In the same day that Conant saw the Calhoun Report, he wrote a letter to Niebuhr, reacting to the report based on a similar argument raised above by General George Marshall. He wrote, “If the American people are to be deeply penitent for the use of the atomic bomb, why should they not be equally penitent for the destruction of Tokyo in the thousand plane raid using the M69 incendiary which occurred a few months earlier?” (Conant, in Hershberg, 2002). In this way, he pointed to Niebuhr’s argument in his book Children of Light and Children of Darkness, which, according to Conant, justified the permissibility of using immoral means to achieve moral ends. In response, Niebuhr wrote, “While there may be some differences between us on the atomic bomb, they are certainly not as wide as you assume” (Niebuhr, in Hershberg, 2002). Pointing to Conant’s argument for using the bomb, he admitted that the committee was “careful to insist that no absolute distinction could be drawn from this new level of destructiveness and the levels which a technical civilization had previously reached” (Niebuhr, in Hershberg, 2002). Hence, Niebuhr admitted that “he took the position that failing in achieving a Japanese surrender, the bomb would have had to be used to save the lives of thousands of American soldiers who would otherwise have perished on the beaches of Japan” (Niebuhr, in Hershberg, 2002). He added that the concern of the committee was only that “we would have been in a stronger moral position had we published the facts about this instrument of destruction, made a demonstration of its effects over Japan in a non-populated section, and threatened the use of the bomb if the Japanese did not surrender” (Niebuhr, in Hershberg, 2002). Finally, he approved Conant’s understanding of his intellectual stance on the problems of ends vs. means, stating, “The pacifist always declares that we cannot do good if it involves the doing of evil, which is an impossibility” (Niebuhr, in Hershberg, 2002). Having said that, as a good Christian, he believed that “it seems […] there is too general a disposition to disavow guilt because on the whole we have done good” (Niebuhr, in Hershberg, 2002). Overall, this first correspondence indicates that Niebuhr had no major disagreement with Conant in the permissibility of using WMD. He just wanted a stronger moral position when it was used.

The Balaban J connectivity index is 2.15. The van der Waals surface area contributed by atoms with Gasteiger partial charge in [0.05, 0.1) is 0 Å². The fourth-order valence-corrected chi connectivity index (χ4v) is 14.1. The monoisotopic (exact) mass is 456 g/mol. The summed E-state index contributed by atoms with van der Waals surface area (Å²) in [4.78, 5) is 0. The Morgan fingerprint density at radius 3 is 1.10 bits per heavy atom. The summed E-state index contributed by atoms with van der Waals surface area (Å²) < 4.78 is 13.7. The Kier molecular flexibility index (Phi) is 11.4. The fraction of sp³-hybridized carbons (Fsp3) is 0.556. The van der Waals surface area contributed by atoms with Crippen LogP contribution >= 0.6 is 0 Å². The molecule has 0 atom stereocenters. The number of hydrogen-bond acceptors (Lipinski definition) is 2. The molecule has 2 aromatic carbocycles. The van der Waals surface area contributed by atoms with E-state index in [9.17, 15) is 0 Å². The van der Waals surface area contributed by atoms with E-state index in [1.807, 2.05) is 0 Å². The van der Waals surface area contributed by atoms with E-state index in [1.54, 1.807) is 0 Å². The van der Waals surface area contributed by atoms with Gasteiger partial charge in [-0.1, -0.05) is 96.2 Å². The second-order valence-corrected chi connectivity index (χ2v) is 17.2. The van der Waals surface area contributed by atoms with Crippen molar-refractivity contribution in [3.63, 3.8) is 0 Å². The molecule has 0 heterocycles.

The second intellectual correspondence, however, illustrates a more orthodox position by the religious sector. On December 4, 1945, pointing to the dropping of the bomb, Bradford Young, in a letter addressed to Dr. Conant wrote “we did it by not daring to speak or even think of the scores of thousands of our brother humans who perished by our hand. Or we said, as cruel people have often justified their savagery, It shortened the war” (Conant, in Hershberg, 2002).. On December 7, Conant replied in a letter. At first, he suggested reading Children of Light and Children of Darkness to Young. Then he raised his two reasons for the bombing: “first, because it was a valuable supplement to the strategic bombing then in progress and which I hoped would end the war without an invasion; and second, because I felt certain that unless this bomb was demonstrated in combat there was very little chance of arousing public opinion to a point where they would take sufficiently drastic action to control it in the future” (Conant, in Hershberg, 2002). Young responded to Conant: “I've read Dr. Niebuhr's Children of Darkness and the Children of Light and largely follow his reasoning. I also admit that the A-bombing was no worse in its effects than the obliteration bombing” (Young, in Hershberg, 2002). However, he again insisted on his argument that the possibility of a demonstration of the power of the bomb was sufficiently convincing and made its use against human targets unnecessary. Then, replying to the second reason raised by Conant, he added that the decision to destroy two cities as the best way to arouse public opinion to control atomic bomb in the future was based on many uncertainties. At the end, he summarized his argument: “What bothered me was to see you preparing and participating in such a Godlike decision with apparently no sense of presumption, no fear and trembling, no feeling of tragic involvement in a horrible deed” (Young, in Hershberg, 2002).